My entire household has some form of ADHD. I had developed (or in some cases had literally beaten into me, thank you Boomer Dad) good enough coping mechanisms that I didn’t notice anything other than the inability to do schoolwork that bored me, until I was out on my own. I did notice a weird ability to get kids with ADHD to listen to me, so my senior year community service project of tutoring an ADHD first grader was alarmingly easy and should have been a clue. However, since I was Assigned Female At Birth and socialized as a girl (I’m actually agender), nobody noticed until I was 25 and a roommate who also had it just assumed I knew because I have a fairly classic ADHD-Primarily Inattentive presentation.

      The point is, my primary partner of almost 4 years, what even is time, also has an absolutely classic case of something that according to the several hundred dollar cognitive test battery is *not* ADHD but for all practical purposes should be treated like it. (They’re also non-binary, specifically a conscientious objector to gender, toxic masculinity, and some of the attendant bullshit.) They are alarmingly forgetful. They have an amazing array of coping mechanisms and I will suggest that they come on the show sometime. But sometimes those fall through.

      There was an incident maybe 4 or 5 months after we started officially dating that nearly ended everything. I was still living in California, so all of our dates were remote. They had recently met a local woman. We are both polyamorous, so that wasn’t an issue, but I did have some insecurity around being the remote one. I figured I could manage that with good communication and a religious adherence to the date schedule.

      “I won’t forget the date with Azz on Sunday afternoon,” they reasoned to themselves. “It’s too important. I don’t have to put it in my calendar, that’s only for things I might forget.”

      Saturday night they had a date with the local woman, and of course during the ensuing lazy Sunday morning, they checked their calendar, found it blank, and rolled over for a nap.

      When I finally did get ahold of them, I dropped the word “date” and all emotional hell broke loose. I later calculated it as a collective 24 person-hours of abject misery. Eventually, it was my turn to fall apart on my partner. I’d originally been working on the assumption that they had willfully blown off the date, since I knew they put everything in their calendar. I said as much, sobbing.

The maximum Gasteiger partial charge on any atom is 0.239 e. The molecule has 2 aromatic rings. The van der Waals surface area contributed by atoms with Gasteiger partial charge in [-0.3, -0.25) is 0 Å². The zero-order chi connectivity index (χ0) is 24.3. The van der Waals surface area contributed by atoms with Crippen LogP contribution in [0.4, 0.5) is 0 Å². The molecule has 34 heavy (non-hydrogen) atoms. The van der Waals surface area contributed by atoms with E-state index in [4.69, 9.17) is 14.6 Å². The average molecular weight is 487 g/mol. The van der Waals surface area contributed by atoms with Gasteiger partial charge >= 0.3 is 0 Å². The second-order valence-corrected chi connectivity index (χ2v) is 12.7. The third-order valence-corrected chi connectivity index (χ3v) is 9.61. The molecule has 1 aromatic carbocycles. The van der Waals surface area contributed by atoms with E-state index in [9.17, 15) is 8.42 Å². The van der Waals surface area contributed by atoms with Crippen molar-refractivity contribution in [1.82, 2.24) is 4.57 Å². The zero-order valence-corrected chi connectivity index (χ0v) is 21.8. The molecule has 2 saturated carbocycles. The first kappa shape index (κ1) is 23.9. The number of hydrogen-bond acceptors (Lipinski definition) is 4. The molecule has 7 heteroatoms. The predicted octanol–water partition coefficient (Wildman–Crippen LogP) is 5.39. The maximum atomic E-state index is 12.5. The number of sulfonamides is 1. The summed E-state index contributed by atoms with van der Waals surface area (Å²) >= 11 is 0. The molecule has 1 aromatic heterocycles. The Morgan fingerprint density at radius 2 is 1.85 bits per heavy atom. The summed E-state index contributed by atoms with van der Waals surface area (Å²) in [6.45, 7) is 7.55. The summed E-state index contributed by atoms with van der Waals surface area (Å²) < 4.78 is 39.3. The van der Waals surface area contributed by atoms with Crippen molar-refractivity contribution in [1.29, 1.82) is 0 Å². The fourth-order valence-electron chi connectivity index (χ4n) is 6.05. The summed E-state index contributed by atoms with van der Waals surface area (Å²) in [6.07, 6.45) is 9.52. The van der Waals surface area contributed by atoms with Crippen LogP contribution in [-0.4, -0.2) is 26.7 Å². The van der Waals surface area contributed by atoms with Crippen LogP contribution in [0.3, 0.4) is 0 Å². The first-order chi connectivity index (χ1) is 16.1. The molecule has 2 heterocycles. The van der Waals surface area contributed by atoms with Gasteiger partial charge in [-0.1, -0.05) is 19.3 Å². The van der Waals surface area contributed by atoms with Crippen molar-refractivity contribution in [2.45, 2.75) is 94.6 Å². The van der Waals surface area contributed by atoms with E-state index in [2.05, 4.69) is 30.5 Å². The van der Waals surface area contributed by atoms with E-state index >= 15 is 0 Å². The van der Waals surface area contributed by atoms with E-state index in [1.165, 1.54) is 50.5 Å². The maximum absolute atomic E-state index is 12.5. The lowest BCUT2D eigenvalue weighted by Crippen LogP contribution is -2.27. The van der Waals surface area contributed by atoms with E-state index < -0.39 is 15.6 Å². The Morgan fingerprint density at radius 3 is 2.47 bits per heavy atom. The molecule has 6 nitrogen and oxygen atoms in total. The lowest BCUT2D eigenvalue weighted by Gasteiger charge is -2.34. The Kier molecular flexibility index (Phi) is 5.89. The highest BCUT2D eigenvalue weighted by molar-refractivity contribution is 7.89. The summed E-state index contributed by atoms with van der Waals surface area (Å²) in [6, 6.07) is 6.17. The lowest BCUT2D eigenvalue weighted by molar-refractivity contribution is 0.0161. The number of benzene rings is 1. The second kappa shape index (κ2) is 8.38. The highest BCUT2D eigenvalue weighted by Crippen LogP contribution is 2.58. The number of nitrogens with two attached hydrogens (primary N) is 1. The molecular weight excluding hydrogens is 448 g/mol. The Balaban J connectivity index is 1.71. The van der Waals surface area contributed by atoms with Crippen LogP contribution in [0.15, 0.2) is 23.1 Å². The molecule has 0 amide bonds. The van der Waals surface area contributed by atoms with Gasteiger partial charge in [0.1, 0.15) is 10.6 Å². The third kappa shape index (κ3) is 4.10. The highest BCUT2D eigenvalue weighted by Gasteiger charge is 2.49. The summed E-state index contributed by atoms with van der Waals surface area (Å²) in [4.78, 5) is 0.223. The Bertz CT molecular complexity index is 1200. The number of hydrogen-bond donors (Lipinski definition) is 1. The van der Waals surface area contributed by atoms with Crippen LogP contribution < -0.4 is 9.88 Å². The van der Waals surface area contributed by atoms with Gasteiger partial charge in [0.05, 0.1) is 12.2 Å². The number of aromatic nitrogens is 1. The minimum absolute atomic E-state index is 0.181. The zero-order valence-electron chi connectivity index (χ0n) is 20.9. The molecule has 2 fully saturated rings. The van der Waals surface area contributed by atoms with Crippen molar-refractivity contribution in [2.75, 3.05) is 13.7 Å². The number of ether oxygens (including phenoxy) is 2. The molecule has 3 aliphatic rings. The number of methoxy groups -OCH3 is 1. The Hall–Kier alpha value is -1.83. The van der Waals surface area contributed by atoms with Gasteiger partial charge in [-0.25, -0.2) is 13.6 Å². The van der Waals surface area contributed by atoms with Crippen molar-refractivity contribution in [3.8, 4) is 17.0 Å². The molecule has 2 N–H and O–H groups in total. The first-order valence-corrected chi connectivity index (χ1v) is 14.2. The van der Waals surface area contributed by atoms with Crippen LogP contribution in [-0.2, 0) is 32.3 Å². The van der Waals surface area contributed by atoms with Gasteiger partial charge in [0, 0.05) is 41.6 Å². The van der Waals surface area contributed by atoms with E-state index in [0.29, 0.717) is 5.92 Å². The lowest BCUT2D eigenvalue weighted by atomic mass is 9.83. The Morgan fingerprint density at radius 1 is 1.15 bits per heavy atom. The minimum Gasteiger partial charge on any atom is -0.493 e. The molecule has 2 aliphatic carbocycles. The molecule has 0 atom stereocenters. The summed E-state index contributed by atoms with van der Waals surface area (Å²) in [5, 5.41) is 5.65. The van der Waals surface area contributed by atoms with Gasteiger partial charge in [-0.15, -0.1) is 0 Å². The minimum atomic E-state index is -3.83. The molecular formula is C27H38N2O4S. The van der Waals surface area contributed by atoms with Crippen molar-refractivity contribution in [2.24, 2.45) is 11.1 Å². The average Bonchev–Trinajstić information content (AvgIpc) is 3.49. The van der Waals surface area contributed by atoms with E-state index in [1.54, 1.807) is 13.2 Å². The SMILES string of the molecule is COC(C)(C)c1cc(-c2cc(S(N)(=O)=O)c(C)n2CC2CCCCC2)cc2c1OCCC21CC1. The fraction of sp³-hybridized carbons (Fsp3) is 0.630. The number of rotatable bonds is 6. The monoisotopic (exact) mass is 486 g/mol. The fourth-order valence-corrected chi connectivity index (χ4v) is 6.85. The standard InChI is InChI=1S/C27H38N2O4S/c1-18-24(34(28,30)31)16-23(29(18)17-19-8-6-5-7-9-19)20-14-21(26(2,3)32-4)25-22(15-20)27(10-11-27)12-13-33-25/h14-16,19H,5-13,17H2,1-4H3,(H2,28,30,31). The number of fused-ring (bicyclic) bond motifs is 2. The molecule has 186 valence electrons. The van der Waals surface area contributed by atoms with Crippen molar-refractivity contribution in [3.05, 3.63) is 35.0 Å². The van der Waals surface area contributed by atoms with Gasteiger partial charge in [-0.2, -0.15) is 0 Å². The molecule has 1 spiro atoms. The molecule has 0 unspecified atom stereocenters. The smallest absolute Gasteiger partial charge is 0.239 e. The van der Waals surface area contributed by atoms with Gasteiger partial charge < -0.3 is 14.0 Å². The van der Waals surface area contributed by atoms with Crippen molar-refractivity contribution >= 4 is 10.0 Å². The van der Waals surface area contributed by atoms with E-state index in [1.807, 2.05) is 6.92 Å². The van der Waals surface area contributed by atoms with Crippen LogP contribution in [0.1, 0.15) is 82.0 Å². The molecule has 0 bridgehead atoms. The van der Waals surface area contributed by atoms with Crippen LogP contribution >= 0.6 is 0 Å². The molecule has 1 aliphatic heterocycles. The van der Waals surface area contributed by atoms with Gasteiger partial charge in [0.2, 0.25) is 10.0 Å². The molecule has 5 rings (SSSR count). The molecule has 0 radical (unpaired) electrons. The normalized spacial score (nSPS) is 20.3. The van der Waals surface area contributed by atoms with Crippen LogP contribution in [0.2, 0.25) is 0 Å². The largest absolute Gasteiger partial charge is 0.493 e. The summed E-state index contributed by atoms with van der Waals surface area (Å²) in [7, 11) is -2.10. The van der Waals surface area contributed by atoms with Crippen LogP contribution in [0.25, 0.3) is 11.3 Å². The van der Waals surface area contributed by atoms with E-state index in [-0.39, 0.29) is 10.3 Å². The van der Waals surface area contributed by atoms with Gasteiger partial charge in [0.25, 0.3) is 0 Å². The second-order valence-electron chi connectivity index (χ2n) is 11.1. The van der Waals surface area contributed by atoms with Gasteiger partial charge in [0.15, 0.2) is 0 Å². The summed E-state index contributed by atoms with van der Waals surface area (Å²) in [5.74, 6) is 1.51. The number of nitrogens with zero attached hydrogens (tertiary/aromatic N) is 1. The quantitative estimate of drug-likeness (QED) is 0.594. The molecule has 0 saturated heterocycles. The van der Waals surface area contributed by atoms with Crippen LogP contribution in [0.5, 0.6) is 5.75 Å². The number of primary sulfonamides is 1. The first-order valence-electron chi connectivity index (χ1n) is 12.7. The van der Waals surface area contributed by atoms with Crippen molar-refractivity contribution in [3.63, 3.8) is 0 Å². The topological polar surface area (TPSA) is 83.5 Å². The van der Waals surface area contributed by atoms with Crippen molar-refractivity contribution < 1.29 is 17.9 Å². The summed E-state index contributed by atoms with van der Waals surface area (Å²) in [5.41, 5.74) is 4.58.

They guiltily explained their reasoning for not putting it in, and suddenly my tear faucet turned off and I jumped into post-incident analysis mode. They hadn’t deliberately broken a date with me in favor of the person who was physically present. It was just a small error of judgement that had cascaded badly, and the lesson to take forward was to never assume it would be sufficiently memorable later. I couldn’t hold it against them; we would just have to be careful and compensate.

      My partner had a very hard time accepting that I wasn’t blaming them for the emotional hell part of everything, but I just couldn’t. Their relationship with the local woman survived that incident, happily. (It ended a while later over something else.)

      I’m grateful that we had the practice at resolving our conflicts early on, otherwise sheltering together would be much harder. We’re lucky enough to have more interior doors than people, and everyone has robust headphones.

  4. Hi Kevin! I have just started the episode, and was wondering which travel kettle you have? I’ve been thinking about getting one, but just looking through Amazon gets overwhelming fast.

    Thanks!